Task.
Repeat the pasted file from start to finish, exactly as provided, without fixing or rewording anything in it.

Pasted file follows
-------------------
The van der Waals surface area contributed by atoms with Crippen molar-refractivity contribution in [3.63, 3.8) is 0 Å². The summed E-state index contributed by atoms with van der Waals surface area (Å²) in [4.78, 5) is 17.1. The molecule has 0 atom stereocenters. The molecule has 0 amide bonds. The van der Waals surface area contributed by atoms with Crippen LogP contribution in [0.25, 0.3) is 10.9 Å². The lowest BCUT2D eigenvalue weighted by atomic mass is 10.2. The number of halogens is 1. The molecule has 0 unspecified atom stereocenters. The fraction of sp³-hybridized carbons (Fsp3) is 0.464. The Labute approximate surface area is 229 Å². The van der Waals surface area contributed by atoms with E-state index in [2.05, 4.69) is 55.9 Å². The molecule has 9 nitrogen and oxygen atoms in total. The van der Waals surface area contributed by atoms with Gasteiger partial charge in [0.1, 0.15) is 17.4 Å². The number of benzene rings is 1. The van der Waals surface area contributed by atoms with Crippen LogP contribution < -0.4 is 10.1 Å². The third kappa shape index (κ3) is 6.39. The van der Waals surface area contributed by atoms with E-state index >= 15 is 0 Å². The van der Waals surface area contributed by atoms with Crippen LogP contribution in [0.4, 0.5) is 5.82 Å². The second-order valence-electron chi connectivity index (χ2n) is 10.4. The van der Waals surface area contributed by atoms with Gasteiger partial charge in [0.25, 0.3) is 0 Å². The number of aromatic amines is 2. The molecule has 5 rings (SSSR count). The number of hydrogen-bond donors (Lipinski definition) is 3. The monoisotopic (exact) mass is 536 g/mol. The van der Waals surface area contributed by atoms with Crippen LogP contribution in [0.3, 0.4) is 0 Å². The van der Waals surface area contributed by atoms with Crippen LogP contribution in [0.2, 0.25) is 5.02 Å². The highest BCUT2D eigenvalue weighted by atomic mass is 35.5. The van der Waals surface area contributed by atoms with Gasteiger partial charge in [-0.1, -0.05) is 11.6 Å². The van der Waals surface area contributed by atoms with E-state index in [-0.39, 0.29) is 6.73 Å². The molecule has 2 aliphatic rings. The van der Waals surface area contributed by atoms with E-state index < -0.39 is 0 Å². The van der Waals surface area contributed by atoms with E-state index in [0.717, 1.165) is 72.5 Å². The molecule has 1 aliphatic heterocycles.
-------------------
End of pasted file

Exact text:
The van der Waals surface area contributed by atoms with Crippen molar-refractivity contribution in [3.63, 3.8) is 0 Å². The summed E-state index contributed by atoms with van der Waals surface area (Å²) in [4.78, 5) is 17.1. The molecule has 0 atom stereocenters. The molecule has 0 amide bonds. The van der Waals surface area contributed by atoms with Crippen LogP contribution in [0.25, 0.3) is 10.9 Å². The lowest BCUT2D eigenvalue weighted by atomic mass is 10.2. The number of halogens is 1. The molecule has 0 unspecified atom stereocenters. The fraction of sp³-hybridized carbons (Fsp3) is 0.464. The Labute approximate surface area is 229 Å². The van der Waals surface area contributed by atoms with E-state index in [2.05, 4.69) is 55.9 Å². The molecule has 9 nitrogen and oxygen atoms in total. The van der Waals surface area contributed by atoms with Gasteiger partial charge in [0.1, 0.15) is 17.4 Å². The number of benzene rings is 1. The van der Waals surface area contributed by atoms with Crippen LogP contribution < -0.4 is 10.1 Å². The third kappa shape index (κ3) is 6.39. The van der Waals surface area contributed by atoms with E-state index >= 15 is 0 Å². The van der Waals surface area contributed by atoms with Crippen LogP contribution in [0.4, 0.5) is 5.82 Å². The second-order valence-electron chi connectivity index (χ2n) is 10.4. The van der Waals surface area contributed by atoms with Gasteiger partial charge in [0.25, 0.3) is 0 Å². The number of aromatic amines is 2. The molecule has 5 rings (SSSR count). The number of hydrogen-bond donors (Lipinski definition) is 3. The monoisotopic (exact) mass is 536 g/mol. The van der Waals surface area contributed by atoms with Crippen LogP contribution in [0.3, 0.4) is 0 Å². The van der Waals surface area contributed by atoms with Crippen LogP contribution in [0.2, 0.25) is 5.02 Å². The highest BCUT2D eigenvalue weighted by atomic mass is 35.5. The van der Waals surface area contributed by atoms with Gasteiger partial charge in [-0.1, -0.05) is 11.6 Å². The van der Waals surface area contributed by atoms with E-state index in [-0.39, 0.29) is 6.73 Å². The molecule has 2 aliphatic rings. The van der Waals surface area contributed by atoms with E-state index < -0.39 is 0 Å². The van der Waals surface area contributed by atoms with E-state index in [0.717, 1.165) is 72.5 Å². The molecule has 1 aliphatic heterocycles.